Senate Committee Evenly Split on Desert Protection Bill : Environment: Republicans raise new objections to the measure, putting its fate in doubt. But Dianne Feinstein remains hopeful that the plan will pass.


Hotly contested legislation to protect the California desert ran into trouble Wednesday as Senate Republicans raised numerous objections that appeared to leave the bill’s fate in doubt.

Sen. J. Bennett Johnston (D-La.) indicated Wednesday that his 20-member Committee on Energy and Natural Resources is evenly divided on the legislation, which has been tied up in committee since it was introduced in 1986.

The proposal, the largest public lands act considered by Congress within the continental United States in decades, was expected to gain easy approval following last year’s election of two Democratic senators in California and a Democratic President, all of whom support the bill.

The bill’s chief sponsor, Sen. Dianne Feinstein (D-Calif.), said she remains hopeful. “I think we have the votes, but we’ll have to wait and see,” Feinstein said. “Clearly, it is a controversial bill. It’s been here for years. It’s a difficult bill to move ahead with.”


Feinstein said she was encouraged that a Republican-sponsored amendment to gut the bill by preventing the East Mojave National Scenic Area from becoming a national park failed in committee on a 10-10 vote.

The California Desert Protection Act would preserve 6.6 million acres in the state’s southeast corner by creating three national parks--Death Valley, Joshua Tree and Mojave--and 71 wilderness areas. The affected areas contain some of the most diverse and scenic terrain in the state, including tree-topped mountains, sweeping vistas, giant sand dunes, historic volcanoes and the world’s largest Joshua tree forest. It is also home to 760 species of wildlife, including bighorn sheep and the threatened desert tortoises.

Environmentalists argue that the area needs to be protected from further damage caused by mining, grazing and off-road vehicle use. The bill is opposed by Gov. Pete Wilson and the four Republican House members who represent the desert region. They contend that the legislation would cost jobs and is unnecessary because the desert is adequately protected by the Bureau of Land Management.

The outcome of the bill, which enjoys broad support in the House and probably would gain approval in the full Senate, appears to rest solely on the committee vote of Sen. Mark Hatfield (R-Ore.). He indicated Wednesday that he would support the bill as long as several areas of concern are met.


Although Democrats enjoy an 11-9 advantage in the natural resources committee, Sen. Richard C. Shelby (D-Ala.) is expected to vote against the bill. Feinstein said she has no other Republican support on the committee. Without Hatfield’s approval, the measure would lose on a 10-10 vote.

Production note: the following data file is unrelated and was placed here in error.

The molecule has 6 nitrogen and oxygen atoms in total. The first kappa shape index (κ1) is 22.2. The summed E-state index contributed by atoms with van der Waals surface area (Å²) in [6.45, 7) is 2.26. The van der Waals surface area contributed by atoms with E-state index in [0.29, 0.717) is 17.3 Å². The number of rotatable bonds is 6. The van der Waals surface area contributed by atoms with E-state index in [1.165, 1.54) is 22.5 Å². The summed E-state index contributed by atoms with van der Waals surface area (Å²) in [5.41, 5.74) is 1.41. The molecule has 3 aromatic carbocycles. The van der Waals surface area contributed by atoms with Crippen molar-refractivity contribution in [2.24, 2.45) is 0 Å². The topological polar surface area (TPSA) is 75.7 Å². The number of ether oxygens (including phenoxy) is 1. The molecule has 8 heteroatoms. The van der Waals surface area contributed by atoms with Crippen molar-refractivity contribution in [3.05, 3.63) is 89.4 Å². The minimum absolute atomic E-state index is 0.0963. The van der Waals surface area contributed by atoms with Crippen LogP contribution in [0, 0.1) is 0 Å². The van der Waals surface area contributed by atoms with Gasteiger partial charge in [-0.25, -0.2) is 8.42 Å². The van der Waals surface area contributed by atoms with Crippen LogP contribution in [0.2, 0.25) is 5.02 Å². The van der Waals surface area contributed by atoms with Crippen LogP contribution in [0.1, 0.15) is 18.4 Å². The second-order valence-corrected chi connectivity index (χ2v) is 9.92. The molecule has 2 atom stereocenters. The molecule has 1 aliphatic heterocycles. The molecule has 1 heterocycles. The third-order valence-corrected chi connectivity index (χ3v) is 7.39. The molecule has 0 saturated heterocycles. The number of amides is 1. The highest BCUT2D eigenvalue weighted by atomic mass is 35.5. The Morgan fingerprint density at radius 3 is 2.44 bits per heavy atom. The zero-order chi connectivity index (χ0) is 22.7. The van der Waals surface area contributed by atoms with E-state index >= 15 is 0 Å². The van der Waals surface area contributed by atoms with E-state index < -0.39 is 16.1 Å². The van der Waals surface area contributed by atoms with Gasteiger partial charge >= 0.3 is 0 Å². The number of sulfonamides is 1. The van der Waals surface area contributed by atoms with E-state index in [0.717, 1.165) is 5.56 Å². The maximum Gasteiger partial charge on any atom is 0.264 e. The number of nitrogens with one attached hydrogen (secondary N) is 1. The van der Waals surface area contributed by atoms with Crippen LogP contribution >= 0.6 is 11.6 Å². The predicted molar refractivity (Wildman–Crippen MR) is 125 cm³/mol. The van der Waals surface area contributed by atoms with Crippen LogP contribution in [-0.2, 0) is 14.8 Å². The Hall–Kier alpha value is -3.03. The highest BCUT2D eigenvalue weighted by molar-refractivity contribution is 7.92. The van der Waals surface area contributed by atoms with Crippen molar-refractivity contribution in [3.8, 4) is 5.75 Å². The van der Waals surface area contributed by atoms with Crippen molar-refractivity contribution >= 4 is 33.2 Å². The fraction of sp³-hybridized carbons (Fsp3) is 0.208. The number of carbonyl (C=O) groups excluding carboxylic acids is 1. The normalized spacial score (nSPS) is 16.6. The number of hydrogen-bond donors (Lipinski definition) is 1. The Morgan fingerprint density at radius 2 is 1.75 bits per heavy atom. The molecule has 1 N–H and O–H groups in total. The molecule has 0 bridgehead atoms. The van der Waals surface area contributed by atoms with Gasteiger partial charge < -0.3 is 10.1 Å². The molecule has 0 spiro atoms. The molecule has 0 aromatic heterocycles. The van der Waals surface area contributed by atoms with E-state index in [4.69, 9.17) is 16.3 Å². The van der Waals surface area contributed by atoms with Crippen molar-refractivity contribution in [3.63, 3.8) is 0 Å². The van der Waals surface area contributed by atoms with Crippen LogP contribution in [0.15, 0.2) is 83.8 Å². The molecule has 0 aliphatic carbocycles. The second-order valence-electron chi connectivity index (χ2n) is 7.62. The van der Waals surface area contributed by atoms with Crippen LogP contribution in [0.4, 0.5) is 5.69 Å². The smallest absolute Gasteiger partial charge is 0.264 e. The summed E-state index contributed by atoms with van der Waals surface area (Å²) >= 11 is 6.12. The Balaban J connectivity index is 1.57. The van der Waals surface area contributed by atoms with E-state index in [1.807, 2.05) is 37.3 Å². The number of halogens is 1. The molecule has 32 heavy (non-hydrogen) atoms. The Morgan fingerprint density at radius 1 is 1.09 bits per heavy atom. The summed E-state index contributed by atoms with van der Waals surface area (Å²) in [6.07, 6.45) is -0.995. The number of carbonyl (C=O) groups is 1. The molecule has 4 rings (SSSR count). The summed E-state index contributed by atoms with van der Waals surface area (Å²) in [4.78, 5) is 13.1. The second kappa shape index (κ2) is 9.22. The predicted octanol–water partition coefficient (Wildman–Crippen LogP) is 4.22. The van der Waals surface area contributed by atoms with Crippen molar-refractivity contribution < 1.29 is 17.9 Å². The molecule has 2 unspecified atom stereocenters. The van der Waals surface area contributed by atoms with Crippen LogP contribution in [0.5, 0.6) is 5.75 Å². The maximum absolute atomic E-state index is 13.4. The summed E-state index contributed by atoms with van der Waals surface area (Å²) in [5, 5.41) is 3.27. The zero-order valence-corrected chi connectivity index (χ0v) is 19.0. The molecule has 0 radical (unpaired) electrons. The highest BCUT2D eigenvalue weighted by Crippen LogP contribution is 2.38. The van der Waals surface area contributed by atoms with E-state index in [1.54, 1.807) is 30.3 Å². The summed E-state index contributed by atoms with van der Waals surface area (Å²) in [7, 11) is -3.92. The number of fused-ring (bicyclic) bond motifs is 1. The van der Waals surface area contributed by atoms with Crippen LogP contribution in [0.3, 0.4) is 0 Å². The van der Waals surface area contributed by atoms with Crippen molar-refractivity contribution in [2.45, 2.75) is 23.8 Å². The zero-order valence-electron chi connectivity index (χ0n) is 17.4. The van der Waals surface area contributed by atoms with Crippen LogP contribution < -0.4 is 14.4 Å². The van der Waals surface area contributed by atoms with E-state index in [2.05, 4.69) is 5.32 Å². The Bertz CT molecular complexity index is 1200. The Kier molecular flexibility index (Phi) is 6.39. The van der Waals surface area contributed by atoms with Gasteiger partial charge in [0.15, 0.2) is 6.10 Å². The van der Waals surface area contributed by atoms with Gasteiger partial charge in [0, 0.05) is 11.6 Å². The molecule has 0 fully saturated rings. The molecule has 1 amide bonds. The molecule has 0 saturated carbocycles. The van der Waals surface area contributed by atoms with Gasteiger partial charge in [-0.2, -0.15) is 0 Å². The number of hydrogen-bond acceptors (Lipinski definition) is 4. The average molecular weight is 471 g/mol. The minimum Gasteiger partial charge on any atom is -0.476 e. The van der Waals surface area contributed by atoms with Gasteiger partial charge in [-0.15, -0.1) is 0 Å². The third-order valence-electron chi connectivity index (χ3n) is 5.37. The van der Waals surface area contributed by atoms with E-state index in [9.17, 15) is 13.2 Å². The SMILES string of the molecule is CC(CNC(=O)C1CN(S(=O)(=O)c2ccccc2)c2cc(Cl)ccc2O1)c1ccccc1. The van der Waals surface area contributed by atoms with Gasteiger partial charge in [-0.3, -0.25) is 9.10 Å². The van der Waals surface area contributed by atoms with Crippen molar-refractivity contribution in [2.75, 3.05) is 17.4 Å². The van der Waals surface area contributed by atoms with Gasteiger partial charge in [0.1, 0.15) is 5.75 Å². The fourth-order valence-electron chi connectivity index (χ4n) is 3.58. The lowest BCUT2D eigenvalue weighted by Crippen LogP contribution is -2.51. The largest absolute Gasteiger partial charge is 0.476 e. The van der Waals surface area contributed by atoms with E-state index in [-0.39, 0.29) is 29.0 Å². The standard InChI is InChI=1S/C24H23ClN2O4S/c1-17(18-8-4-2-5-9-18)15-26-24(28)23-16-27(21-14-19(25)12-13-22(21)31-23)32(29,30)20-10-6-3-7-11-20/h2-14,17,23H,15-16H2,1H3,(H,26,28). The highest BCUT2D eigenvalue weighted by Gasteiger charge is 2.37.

One vocal critic, Rep. Jerry Lewis (R-Redlands), said he is pleasantly surprised that the desert bill has encountered so much resistance in recent weeks at the Senate committee level.

“I frankly thought that on a slam-dunk basis this bill would go out early this year,” said Lewis, who district includes the proposed Mojave National Park. “But because (Feinstein) decided to just take what (former Sen. Alan) Cranston had done and essentially run with it . . . she is in trouble.”

Environmentalists said the tight margin should come as no surprise. “The committee over the years has gotten to be a very unfriendly place for park and wilderness bills,” said Debbie Sease, political director for the Sierra Club. “We knew all along the bill would be close.”

The Senate committee passed several Republican-sponsored amendments Wednesday that sought to weaken the Feinstein bill. These changes included eliminating a special provision that allowed the Catellus Corp. to acquire surplus government property in exchange for its 355,000 acres of desert land. Republicans were critical of the “special deal” that enabled Catellus, a San Francisco company whose largest stockholder is the California Public Employee Retirement System, to obtain government property in other states that normally would bring revenues to the federal treasury.

The committee also stripped 242,480 acres of the scenic Lanfair Valley from the proposed Mojave National Park to accommodate property owners who faced condemnation proceedings.

The Lanfair Valley is regarded by environmentalists as one of the most pristine parcels of the East Mojave. It includes the historic Mojave Road, an Army post dating to the 1860s, Native American petroglyphs and crucial tortoise habitat.